The 86thTexas Legislature Regular Session came to an end yesterday, May 27, 2019, and with this, two very important bills were passed that will surely affect roofing practices in Texas. These two bills include HB2102 (Prohibition Against Waiving of Deductibles) and HB2103 (Prohibition Against UPPA).
Prohibition Against Waiving of Deductibles
This bill is especially important for the future of the roofing industry in Texas. Steve Badger, a partner at the law firm of Zelle LLP explains the importance of this bill and the affects that it can make in his recent article. Below is an excerpt from his article that explains the significances of the bill:
“The waiving of deductibles has been improper in Texas since 1989. Unfortunately, due to a poorly worded statute, many contractors ignored the prohibition and the waiving of deductibles has become common in Texas. Reputable contractors who refused to break the law could not compete with the “deductible eaters”. Homeowners were lured to sign contracts with shady contractors with promises of “A Free Roof!” And homeowners were duped into committing insurance fraud when they failed to advise the insurance company in submitting a request for replacement cost holdback that the deductible portion of the claim had not been incurred. HB2102 fixes all of these problems by making it crystal clear that deductibles must be paid. Plain and simple. A contractor commits a violation of the new law if it pays, waives, absorbs, rebates, credits, or otherwise declines to charge or collect a deductible. Contracts must also contain a disclosure statement that insurance deductibles must be paid. Finally, an insurance company may request “reasonable proof” that the deductible has been paid before making a replacement cost holdback payment. This important legislation will both protect Texas consumers from illegal fraud schemes and ensure that reputable contractors who collect deductibles are on a level playing field in competing for business.”
Badger’s explains that this is not only to make the competition within the roofing industry fair, but the importance of protecting homeowners from the possibility of getting in legal trouble due to the misinformation that is fed to them by fraudulent contractors. If you would like to read the bill for yourself, it is available here.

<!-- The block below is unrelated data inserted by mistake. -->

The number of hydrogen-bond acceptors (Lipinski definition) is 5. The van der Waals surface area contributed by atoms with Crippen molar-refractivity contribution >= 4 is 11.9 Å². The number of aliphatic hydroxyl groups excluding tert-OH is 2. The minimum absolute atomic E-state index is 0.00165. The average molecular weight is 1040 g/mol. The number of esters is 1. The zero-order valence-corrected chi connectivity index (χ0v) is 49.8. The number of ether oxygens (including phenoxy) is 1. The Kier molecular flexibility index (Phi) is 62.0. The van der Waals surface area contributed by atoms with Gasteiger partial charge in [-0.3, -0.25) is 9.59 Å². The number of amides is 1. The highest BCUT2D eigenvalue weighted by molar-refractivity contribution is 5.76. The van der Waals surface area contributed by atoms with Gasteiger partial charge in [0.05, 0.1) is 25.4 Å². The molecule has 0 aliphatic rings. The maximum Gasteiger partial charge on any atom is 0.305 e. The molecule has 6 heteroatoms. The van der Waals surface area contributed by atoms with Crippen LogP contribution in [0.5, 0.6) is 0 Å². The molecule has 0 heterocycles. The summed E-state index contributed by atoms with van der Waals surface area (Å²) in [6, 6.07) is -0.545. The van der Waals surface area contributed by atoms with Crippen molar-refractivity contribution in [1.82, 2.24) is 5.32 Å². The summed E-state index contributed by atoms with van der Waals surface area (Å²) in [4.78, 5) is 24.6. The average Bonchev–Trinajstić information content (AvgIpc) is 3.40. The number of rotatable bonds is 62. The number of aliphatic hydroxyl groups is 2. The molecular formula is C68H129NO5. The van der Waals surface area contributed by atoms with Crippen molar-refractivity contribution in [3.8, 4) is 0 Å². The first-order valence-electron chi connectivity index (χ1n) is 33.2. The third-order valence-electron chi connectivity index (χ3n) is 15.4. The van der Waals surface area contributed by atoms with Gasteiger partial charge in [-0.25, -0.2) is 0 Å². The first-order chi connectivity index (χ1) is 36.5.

Prohibition Against UPPA
This bill also is important to ensure that ethical practices are used not only in the roofing industry, but in all industries that public adjusting is associated with. Steve Badger once again explains the significance of this bill, as he states
“Section 4102.163 of the Texas Insurance Code enacted in 2013 prohibited the unauthorized practice of public adjusting by “roofing contractors”. Since that time, we have seen the UPPA problem spread to other types of contractors as well, particularly in water damage claims and with some so-called “general contractors”. HB2103 simply deletes the word “roofing” from the existing statute to broaden the scope of the UPPA prohibition to all contractors. Also, new language is added to the statute clarifying that a contractor cannot use an assignment of benefits or power of attorney form to avoid this prohibition. This will ensure that Texas never experiences the assignment of benefits crisis that Florida has been dealing with for many years (until passing new legislation this month).”
To read the bill in its entirety, click here.
We would like to thank RCAT (Roofing Contractors of Texas), NTRCA (North Texas Roofing Contractors Association, and TAPIA (Texas Association of Public Insurance Adjusters) for their work to get these bills passed and to improve our industry. These groups are effecting change and leading by example. We encourage all homeowners to continue to uphold their standards and to choose reputable contractors within the roofing industry and all other construction industries. Participating in ethical practices betters all those involved and results in high quality professionals and work.
If you have any questions contact us at email@example.com or leave a comment below!
Mill Creek Roofing Blog